Wise Women Read Romance

Wise Women Read Romance


..Breast Cancer, Romance Books & I

“Wise is the Woman who shamelessly reads Romance. Yes she is!” Full stop. This is now my answer to anyone questioning my choice of reads. It’s up to the person questioning me to figure out what I mean by that statement. For a long time I tried to defend myself. Now I don’t.

It’s a pity that it took breast cancer to make me fully understand that escapism (within bounds) equals sanity and that anything that contributes to our sanity is something we should fully embrace, weather we’re facing adversity or not. After all, only a handful of human beings can deal with reality and reality alone. Most of us need a form of escapism.

I’m grateful that my Mother was a relentless reader. She forced me to enjoy my own company. “Learn to entertain yourself”, she’d say. “..and if the silence gets too loud, read a book!” She had an endless collection. Most of them, romance. I had free access as she hardly monitored my choice of books. With that much freedom, it didn’t take long for me to find out that romance was the way to go.

Then there was my psychologist. Luckily I was saved the task of having to find a suitable counselor as I already had one prior to my breast cancer diagnoses. Shortly after I was diagnosed, she asked if there was anything I had a passion for. Maybe something I hadn’t done in a while and would like to start doing again. “And by that, I don’t mean jumping off buildings for fun because it gives you a rush. You don’t need something that will consume the energy you’re going to need for treatment”. “Find whatever it is then try to balance it with what is going to become your reality. You’ll need it.” Later I would come to understand what she meant.

And so, a few months into my breast cancer treatment, with too much time on my hands and my mind wandering to dangerous places, I turned to my lost love, reading. I silently thanked my Mother and her countless monologues about how I should pick up a book and read. I thanked my psychologist for putting me back on the right track.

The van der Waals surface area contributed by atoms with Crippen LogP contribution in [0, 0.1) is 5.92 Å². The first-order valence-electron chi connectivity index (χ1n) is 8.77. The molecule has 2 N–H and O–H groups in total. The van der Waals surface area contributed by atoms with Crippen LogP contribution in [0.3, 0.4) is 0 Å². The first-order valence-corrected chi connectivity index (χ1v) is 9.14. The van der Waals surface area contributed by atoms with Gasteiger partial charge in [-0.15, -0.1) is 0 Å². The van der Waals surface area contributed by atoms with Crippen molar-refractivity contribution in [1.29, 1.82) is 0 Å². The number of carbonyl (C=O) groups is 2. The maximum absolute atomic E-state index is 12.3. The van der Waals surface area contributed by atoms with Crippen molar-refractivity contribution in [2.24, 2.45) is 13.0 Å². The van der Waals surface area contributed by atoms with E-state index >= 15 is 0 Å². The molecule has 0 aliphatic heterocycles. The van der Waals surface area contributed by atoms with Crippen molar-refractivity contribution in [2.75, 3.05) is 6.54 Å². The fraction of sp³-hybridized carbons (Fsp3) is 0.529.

Another day, a different test, the same hospital waiting room.

The night before was hard but it’s gone, the journey to the hospital is fine because I always have someone with me and we almost always have something to chat about. But at a certain point one is done chit chatting about trivialities, silence takes over and serious thoughts invade the mind. I try sitting still for a moment and look for something around me in the waiting room to occupy me.

The elderly lady serving coffee, she looks kind. What’s her story? Does she have cancer too?

Why did that couple bring along their children? Who is battling cancer in their family? Is it the father or the mother or even one of the children?

That’s a pretty painting on the wall. I wonder if other patients see the same thing that I do? Or maybe they’re awaiting bad news and therefore don’t even notice the painting.

And what’s with hospitals and art? Do they really think that a painting or photograph hanging on the wall will take your mind off your ill health?

Wow! That’s a colourful scarf on that gorgeous woman. I wonder if I can find that to go with my aqua blue top this summer. The chemo has taken all her hair. I wonder if chemo ever forgets to take a patients hair.

That couple in the corner. They’ve been whispering since they walked in. She’s crying. Is she in pain? Or is she dying? Maybe she’s crying for him.

I wonder what my tests will show this time. What if it’s bad news? What am I going to do then?